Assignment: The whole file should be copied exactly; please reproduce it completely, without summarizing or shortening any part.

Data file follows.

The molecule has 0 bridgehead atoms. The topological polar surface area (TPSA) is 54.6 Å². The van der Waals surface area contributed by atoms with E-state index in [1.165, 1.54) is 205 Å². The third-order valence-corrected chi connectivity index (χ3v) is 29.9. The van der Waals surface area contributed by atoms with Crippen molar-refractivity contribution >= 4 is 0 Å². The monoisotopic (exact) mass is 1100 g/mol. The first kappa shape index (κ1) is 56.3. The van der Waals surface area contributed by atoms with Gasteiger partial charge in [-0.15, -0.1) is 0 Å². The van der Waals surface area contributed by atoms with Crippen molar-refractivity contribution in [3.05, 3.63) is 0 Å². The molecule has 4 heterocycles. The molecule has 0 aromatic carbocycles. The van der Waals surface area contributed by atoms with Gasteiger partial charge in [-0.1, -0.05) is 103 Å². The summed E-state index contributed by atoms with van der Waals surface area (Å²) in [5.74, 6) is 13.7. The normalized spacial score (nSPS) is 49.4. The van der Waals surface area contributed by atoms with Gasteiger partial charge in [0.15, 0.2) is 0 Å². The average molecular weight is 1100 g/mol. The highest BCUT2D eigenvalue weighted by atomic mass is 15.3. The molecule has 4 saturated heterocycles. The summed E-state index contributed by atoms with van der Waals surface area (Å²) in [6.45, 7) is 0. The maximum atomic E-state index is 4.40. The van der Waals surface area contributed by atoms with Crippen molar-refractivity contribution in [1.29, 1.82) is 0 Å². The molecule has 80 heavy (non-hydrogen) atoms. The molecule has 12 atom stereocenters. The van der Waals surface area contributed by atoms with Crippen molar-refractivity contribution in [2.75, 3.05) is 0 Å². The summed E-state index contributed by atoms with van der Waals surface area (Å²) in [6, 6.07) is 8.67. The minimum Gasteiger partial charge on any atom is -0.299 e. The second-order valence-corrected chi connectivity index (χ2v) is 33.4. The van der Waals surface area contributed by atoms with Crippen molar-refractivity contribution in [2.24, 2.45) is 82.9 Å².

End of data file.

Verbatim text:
The molecule has 0 bridgehead atoms. The topological polar surface area (TPSA) is 54.6 Å². The van der Waals surface area contributed by atoms with E-state index in [1.165, 1.54) is 205 Å². The third-order valence-corrected chi connectivity index (χ3v) is 29.9. The van der Waals surface area contributed by atoms with Crippen molar-refractivity contribution >= 4 is 0 Å². The monoisotopic (exact) mass is 1100 g/mol. The first kappa shape index (κ1) is 56.3. The van der Waals surface area contributed by atoms with Gasteiger partial charge in [-0.15, -0.1) is 0 Å². The van der Waals surface area contributed by atoms with Crippen molar-refractivity contribution in [3.05, 3.63) is 0 Å². The molecule has 4 heterocycles. The molecule has 0 aromatic carbocycles. The van der Waals surface area contributed by atoms with Gasteiger partial charge in [-0.1, -0.05) is 103 Å². The summed E-state index contributed by atoms with van der Waals surface area (Å²) in [5.74, 6) is 13.7. The normalized spacial score (nSPS) is 49.4. The van der Waals surface area contributed by atoms with Gasteiger partial charge in [0.15, 0.2) is 0 Å². The average molecular weight is 1100 g/mol. The highest BCUT2D eigenvalue weighted by atomic mass is 15.3. The molecule has 4 saturated heterocycles. The summed E-state index contributed by atoms with van der Waals surface area (Å²) in [6.45, 7) is 0. The maximum atomic E-state index is 4.40. The van der Waals surface area contributed by atoms with Crippen molar-refractivity contribution in [1.29, 1.82) is 0 Å². The molecule has 80 heavy (non-hydrogen) atoms. The molecule has 12 atom stereocenters. The van der Waals surface area contributed by atoms with Crippen molar-refractivity contribution in [2.75, 3.05) is 0 Å². The summed E-state index contributed by atoms with van der Waals surface area (Å²) in [6, 6.07) is 8.67. The minimum Gasteiger partial charge on any atom is -0.299 e. The second-order valence-corrected chi connectivity index (χ2v) is 33.4. The van der Waals surface area contributed by atoms with Crippen molar-refractivity contribution in [2.24, 2.45) is 82.9 Å².